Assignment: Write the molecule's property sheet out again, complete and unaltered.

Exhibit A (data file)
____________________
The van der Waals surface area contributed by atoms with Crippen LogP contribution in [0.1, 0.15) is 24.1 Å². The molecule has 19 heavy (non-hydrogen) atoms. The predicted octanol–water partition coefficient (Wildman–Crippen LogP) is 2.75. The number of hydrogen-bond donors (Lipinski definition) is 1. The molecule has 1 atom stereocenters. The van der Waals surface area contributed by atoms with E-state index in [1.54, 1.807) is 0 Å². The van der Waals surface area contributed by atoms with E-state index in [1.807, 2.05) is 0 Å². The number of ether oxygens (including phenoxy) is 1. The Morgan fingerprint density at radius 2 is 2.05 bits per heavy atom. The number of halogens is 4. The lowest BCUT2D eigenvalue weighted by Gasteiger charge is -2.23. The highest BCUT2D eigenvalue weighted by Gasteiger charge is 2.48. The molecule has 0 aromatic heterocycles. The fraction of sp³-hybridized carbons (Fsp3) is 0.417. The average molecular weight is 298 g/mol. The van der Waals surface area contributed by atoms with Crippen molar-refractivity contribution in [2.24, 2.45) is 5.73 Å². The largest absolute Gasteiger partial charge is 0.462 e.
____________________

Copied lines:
The van der Waals surface area contributed by atoms with Crippen LogP contribution in [0.1, 0.15) is 24.1 Å². The molecule has 19 heavy (non-hydrogen) atoms. The predicted octanol–water partition coefficient (Wildman–Crippen LogP) is 2.75. The number of hydrogen-bond donors (Lipinski definition) is 1. The molecule has 1 atom stereocenters. The van der Waals surface area contributed by atoms with E-state index in [1.54, 1.807) is 0 Å². The van der Waals surface area contributed by atoms with E-state index in [1.807, 2.05) is 0 Å². The number of ether oxygens (including phenoxy) is 1. The Morgan fingerprint density at radius 2 is 2.05 bits per heavy atom. The number of halogens is 4. The lowest BCUT2D eigenvalue weighted by Gasteiger charge is -2.23. The highest BCUT2D eigenvalue weighted by Gasteiger charge is 2.48. The molecule has 0 aromatic heterocycles. The fraction of sp³-hybridized carbons (Fsp3) is 0.417. The average molecular weight is 298 g/mol. The van der Waals surface area contributed by atoms with Crippen molar-refractivity contribution in [2.24, 2.45) is 5.73 Å². The largest absolute Gasteiger partial charge is 0.462 e.